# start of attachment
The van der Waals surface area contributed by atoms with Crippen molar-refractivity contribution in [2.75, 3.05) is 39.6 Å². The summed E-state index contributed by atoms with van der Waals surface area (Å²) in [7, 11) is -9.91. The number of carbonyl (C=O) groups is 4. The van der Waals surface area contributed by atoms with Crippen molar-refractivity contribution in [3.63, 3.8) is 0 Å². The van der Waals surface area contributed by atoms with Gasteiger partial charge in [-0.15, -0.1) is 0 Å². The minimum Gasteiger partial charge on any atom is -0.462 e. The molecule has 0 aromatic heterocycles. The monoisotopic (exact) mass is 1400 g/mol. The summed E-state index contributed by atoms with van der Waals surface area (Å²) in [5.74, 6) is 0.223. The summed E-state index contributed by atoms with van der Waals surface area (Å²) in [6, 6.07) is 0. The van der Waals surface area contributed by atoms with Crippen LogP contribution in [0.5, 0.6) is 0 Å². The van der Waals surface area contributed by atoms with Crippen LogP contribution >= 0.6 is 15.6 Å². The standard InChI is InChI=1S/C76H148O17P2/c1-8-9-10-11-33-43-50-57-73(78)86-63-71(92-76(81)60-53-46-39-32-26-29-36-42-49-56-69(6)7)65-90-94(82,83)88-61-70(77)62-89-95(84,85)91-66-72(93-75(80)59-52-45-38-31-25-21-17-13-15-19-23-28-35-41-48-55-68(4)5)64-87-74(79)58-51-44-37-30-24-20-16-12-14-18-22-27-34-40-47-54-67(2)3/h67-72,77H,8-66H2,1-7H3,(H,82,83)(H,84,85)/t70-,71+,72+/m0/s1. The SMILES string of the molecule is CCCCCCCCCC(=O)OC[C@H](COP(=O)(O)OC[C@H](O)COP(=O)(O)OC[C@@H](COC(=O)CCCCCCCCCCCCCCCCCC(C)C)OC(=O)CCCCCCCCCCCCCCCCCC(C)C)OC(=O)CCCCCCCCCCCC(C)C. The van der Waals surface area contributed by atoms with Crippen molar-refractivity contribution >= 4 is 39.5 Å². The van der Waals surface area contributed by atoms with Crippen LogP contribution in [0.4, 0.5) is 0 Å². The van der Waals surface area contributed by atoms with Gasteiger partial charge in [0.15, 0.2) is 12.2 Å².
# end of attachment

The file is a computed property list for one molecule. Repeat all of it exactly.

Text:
The van der Waals surface area contributed by atoms with Crippen molar-refractivity contribution in [2.75, 3.05) is 39.6 Å². The summed E-state index contributed by atoms with van der Waals surface area (Å²) in [7, 11) is -9.91. The number of carbonyl (C=O) groups is 4. The van der Waals surface area contributed by atoms with Crippen molar-refractivity contribution in [3.63, 3.8) is 0 Å². The van der Waals surface area contributed by atoms with Gasteiger partial charge in [-0.15, -0.1) is 0 Å². The minimum Gasteiger partial charge on any atom is -0.462 e. The molecule has 0 aromatic heterocycles. The monoisotopic (exact) mass is 1400 g/mol. The summed E-state index contributed by atoms with van der Waals surface area (Å²) in [5.74, 6) is 0.223. The summed E-state index contributed by atoms with van der Waals surface area (Å²) in [6, 6.07) is 0. The van der Waals surface area contributed by atoms with Crippen LogP contribution in [0.5, 0.6) is 0 Å². The van der Waals surface area contributed by atoms with Crippen LogP contribution >= 0.6 is 15.6 Å². The standard InChI is InChI=1S/C76H148O17P2/c1-8-9-10-11-33-43-50-57-73(78)86-63-71(92-76(81)60-53-46-39-32-26-29-36-42-49-56-69(6)7)65-90-94(82,83)88-61-70(77)62-89-95(84,85)91-66-72(93-75(80)59-52-45-38-31-25-21-17-13-15-19-23-28-35-41-48-55-68(4)5)64-87-74(79)58-51-44-37-30-24-20-16-12-14-18-22-27-34-40-47-54-67(2)3/h67-72,77H,8-66H2,1-7H3,(H,82,83)(H,84,85)/t70-,71+,72+/m0/s1. The SMILES string of the molecule is CCCCCCCCCC(=O)OC[C@H](COP(=O)(O)OC[C@H](O)COP(=O)(O)OC[C@@H](COC(=O)CCCCCCCCCCCCCCCCCC(C)C)OC(=O)CCCCCCCCCCCCCCCCCC(C)C)OC(=O)CCCCCCCCCCCC(C)C. The van der Waals surface area contributed by atoms with Crippen molar-refractivity contribution >= 4 is 39.5 Å². The van der Waals surface area contributed by atoms with Crippen LogP contribution in [0.4, 0.5) is 0 Å². The van der Waals surface area contributed by atoms with Gasteiger partial charge in [0.15, 0.2) is 12.2 Å².